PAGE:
Trotsky and Lasalle on The Movement

June 17, 2013 at 11:25 pm (Uncategorized) (, )

I was a Trotskyist of one sort or another from approximately 1985 to 1995. In my final phase (and also the longest) I was a member of the (now International) Bolshevik Tendency.

We took our Trotsky seriously. We read and studied all of Lev’s important works, but not just Results and Prospects, but his analysis of fascism, the united front, Stalinism and the Spanish Revolution. After I left the group, I sold some of my Trotsky back to them, but kept the main books.  My mate who bought them remarked that it was the 12 volume Writings dating from 1929 to 1940 that were the most valuable. It was the bickering, there really is no other word, among the Trotskyist groups that was the most serious study. As such, it was the PARTY-ist Trotsky rather than the heretic who is best known.

The other day I absent-mindedly picked up Trotsky’s book 1905 and thumbed through it. I came across this very interesting quotation:

“You are perfectly right in saying,” Lassalle wrote to Marx in 1854, at a time of extreme world reaction, “that the present apathy cannot be overcome by theoretical means. I would go so far in extrapolating this thought as to say that apathy has never been overcome by purely theoretical means, that is, the theoretical overcoming of political apathy produced disciples, sects or unsuccessful practical movements, but has never yet produced either a real world movement or a universal mass movement of minds. The masses are drawn into the current of a movement, not only practically but also intellectually, by the dynamic force of real events alone.”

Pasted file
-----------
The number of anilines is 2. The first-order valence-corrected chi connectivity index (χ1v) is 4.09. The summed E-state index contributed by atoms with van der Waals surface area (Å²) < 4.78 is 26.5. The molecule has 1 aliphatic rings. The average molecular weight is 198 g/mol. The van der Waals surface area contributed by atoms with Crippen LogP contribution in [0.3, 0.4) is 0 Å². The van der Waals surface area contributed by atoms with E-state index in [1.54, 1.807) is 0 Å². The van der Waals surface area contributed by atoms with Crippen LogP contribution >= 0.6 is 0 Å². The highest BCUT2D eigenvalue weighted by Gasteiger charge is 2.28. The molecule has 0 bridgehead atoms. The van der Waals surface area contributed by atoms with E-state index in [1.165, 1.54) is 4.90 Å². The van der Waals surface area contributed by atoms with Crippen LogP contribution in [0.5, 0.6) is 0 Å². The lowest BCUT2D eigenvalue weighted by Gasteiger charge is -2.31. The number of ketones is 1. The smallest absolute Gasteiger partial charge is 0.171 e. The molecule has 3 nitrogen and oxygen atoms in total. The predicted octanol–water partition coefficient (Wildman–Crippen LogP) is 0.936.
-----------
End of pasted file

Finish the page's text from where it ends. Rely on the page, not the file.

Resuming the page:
1905 “Our Differences” (Chapter 25)

Trotsky approvingly quotes Lassalle criticising Menshevik opportunism. In my councilist days, I would have adored this quotation. I still like it although my focus has changed a little. But it’s very interesting given that Trotsky’s’ later evolution (and Lassalle’s for that matter) was the notion that the movement could be created by the party. In his book What Next? about the rise of fascism in Germany,

The interests of the class cannot be formulated otherwise than in the shape of a program; the program cannot be defended otherwise than by creating the party. The class, taken by itself, is only material for exploitation. The proletariat assumes an independent role only at that moment when from a social class in itself it becomes a political class for itself This cannot take place otherwise than through the medium of a party. The party is that historical organ by means of which the class becomes class conscious.

The Struggle against Fascism in Germany

I was once a great admirer of Trotsky. Even now, while that appreciation of his politics has all but disappeared, his History of the Russian REvolution is a marvellous book (even if a great part of that his Trotsky’s skill as a writer). I wonder what would have happened if Trotsky had not accepted Bolshevism. Who knows what might have happened.


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